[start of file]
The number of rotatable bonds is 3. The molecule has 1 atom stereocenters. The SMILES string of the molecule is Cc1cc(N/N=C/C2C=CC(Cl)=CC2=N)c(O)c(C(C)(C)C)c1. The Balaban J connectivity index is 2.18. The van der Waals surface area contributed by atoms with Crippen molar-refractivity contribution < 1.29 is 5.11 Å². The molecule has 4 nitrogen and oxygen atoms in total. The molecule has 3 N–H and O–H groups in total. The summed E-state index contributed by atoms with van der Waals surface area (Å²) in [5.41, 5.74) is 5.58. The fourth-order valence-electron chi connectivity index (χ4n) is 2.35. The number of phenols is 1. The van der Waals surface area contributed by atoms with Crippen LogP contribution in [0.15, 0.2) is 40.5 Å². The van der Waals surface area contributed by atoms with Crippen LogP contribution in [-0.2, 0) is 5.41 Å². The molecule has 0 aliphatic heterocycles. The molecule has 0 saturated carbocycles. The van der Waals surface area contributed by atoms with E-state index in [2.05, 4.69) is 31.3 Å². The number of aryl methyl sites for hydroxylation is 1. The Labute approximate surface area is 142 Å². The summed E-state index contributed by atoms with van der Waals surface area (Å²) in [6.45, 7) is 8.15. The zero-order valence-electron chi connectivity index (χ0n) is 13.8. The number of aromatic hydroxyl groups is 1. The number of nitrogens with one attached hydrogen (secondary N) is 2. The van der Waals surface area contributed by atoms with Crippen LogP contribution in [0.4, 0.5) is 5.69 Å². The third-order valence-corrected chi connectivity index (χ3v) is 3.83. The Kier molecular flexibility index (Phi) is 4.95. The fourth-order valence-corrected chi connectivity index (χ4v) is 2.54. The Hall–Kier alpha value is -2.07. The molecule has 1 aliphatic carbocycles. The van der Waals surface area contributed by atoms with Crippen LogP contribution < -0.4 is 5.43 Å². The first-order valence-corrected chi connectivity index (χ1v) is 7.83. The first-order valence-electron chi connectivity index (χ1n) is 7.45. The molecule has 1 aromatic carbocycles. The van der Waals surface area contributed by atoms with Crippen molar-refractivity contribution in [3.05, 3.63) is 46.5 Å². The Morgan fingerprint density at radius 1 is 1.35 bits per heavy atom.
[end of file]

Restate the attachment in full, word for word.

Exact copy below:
The number of rotatable bonds is 3. The molecule has 1 atom stereocenters. The SMILES string of the molecule is Cc1cc(N/N=C/C2C=CC(Cl)=CC2=N)c(O)c(C(C)(C)C)c1. The Balaban J connectivity index is 2.18. The van der Waals surface area contributed by atoms with Crippen molar-refractivity contribution < 1.29 is 5.11 Å². The molecule has 4 nitrogen and oxygen atoms in total. The molecule has 3 N–H and O–H groups in total. The summed E-state index contributed by atoms with van der Waals surface area (Å²) in [5.41, 5.74) is 5.58. The fourth-order valence-electron chi connectivity index (χ4n) is 2.35. The number of phenols is 1. The van der Waals surface area contributed by atoms with Crippen LogP contribution in [0.15, 0.2) is 40.5 Å². The van der Waals surface area contributed by atoms with Crippen LogP contribution in [-0.2, 0) is 5.41 Å². The molecule has 0 aliphatic heterocycles. The molecule has 0 saturated carbocycles. The van der Waals surface area contributed by atoms with E-state index in [2.05, 4.69) is 31.3 Å². The number of aryl methyl sites for hydroxylation is 1. The Labute approximate surface area is 142 Å². The summed E-state index contributed by atoms with van der Waals surface area (Å²) in [6.45, 7) is 8.15. The zero-order valence-electron chi connectivity index (χ0n) is 13.8. The number of aromatic hydroxyl groups is 1. The number of nitrogens with one attached hydrogen (secondary N) is 2. The van der Waals surface area contributed by atoms with Crippen LogP contribution in [0.4, 0.5) is 5.69 Å². The third-order valence-corrected chi connectivity index (χ3v) is 3.83. The Kier molecular flexibility index (Phi) is 4.95. The fourth-order valence-corrected chi connectivity index (χ4v) is 2.54. The Hall–Kier alpha value is -2.07. The molecule has 1 aliphatic carbocycles. The van der Waals surface area contributed by atoms with Crippen LogP contribution < -0.4 is 5.43 Å². The first-order valence-corrected chi connectivity index (χ1v) is 7.83. The first-order valence-electron chi connectivity index (χ1n) is 7.45. The molecule has 1 aromatic carbocycles. The van der Waals surface area contributed by atoms with Crippen molar-refractivity contribution in [3.05, 3.63) is 46.5 Å². The Morgan fingerprint density at radius 1 is 1.35 bits per heavy atom.